Not much waste oil rerefining occurs in Australia, but two projects currently underway should boost production of rerefined base stocks.
Southern Oil Refining Pty., one of two rerefiners in the country, is building a second plant in the Queensland city of Gladstone. The facility, scheduled to open in March 2014, is designed with capacity to produce 60 million liters of API Group II base stocks per year (1,000 barrels per day).
In addition, SOR reached an agreement for Hydrodec to co-locate its used transformer oil rerefinery at the site of SORs existing rerefinery in Wagga Wagga, New South Wales, Hydrodec announced last week. The companies said the venture should create mutually beneficial synergies.
We have complementary strengths and specialist expertise in our businesses, and combined we will be able to leverage those strengths to pursue new opportunities in Australia and internationally, SOR Managing Director Tim Rose said in a statement released by Hydrodec.
The Gladstone rerefinery will have throughput capacity to handle approximately 100 million l/y of waste oil, about triple the size of SORs Wagga Wagga plant, Rose said. According to him, Australia currently has just one other rerefinery of general waste oils – a Transpacific Refiners facility in Rutherford, New South Wales that is roughly the size of SORs Wagga Wagga plant.
Rose told Lube Report that Queensland should support a larger plant. Queensland is a big mining state, and the industry produces a lot of waste oil, he said, adding that the company expects to get approximately 60 percent of its feedstock from mining companies. Rose noted that Australia does not have any virgin base oil plants and suggested that this should make domestic lubricant blenders more receptive to locally rerefined base oil.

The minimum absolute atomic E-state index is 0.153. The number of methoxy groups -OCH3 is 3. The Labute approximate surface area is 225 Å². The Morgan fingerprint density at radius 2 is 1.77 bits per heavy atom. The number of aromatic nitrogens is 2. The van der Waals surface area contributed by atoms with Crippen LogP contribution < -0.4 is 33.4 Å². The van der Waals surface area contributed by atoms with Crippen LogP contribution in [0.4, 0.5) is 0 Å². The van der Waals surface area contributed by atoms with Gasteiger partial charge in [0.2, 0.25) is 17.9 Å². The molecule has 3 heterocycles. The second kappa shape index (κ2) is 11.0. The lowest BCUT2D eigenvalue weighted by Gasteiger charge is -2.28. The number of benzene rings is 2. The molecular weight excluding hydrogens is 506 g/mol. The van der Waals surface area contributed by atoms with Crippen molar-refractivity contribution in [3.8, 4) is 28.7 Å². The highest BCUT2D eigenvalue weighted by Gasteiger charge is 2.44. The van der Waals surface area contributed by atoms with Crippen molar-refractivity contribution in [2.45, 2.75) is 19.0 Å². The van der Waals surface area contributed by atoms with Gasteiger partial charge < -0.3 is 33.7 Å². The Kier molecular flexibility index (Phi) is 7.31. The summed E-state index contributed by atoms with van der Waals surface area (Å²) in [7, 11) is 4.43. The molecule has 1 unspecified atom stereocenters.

Hydrodecs existing facility has capacity to process 6.5 million l/y of used transformer oil, producing nearly an equal amount of rerefined naphthenic base oil. The new facility at SORs site will be the same size, according to Chris Ellis, Hydrodecs chief financial officer. Hydrodec will retain all rights and ownership of the Hydrodec brand, business and technology in Australia and will continue to manage all commercial aspects of the business including used oil procurement and sales and marketing of naphthenic base oil as well as transformer oils sold under its Superfine brand.
The reason were moving to SORs site is to make our operations more efficient by sharing facilities such as the operations room and activities such as unloading, he said.
Transformer oils and other lubricants require separate rerefineries, partly because the former are made with naphthenic base oils while engine oils and many other lubricants are made with paraffinic base stocks. In addition, one of the main tasks in recycling transformer oils is the removal of polychlorinated biphenyls (PCBs). Like most modern rerefineries, Hydrodecs process includes hydrotreatment and a polishing step.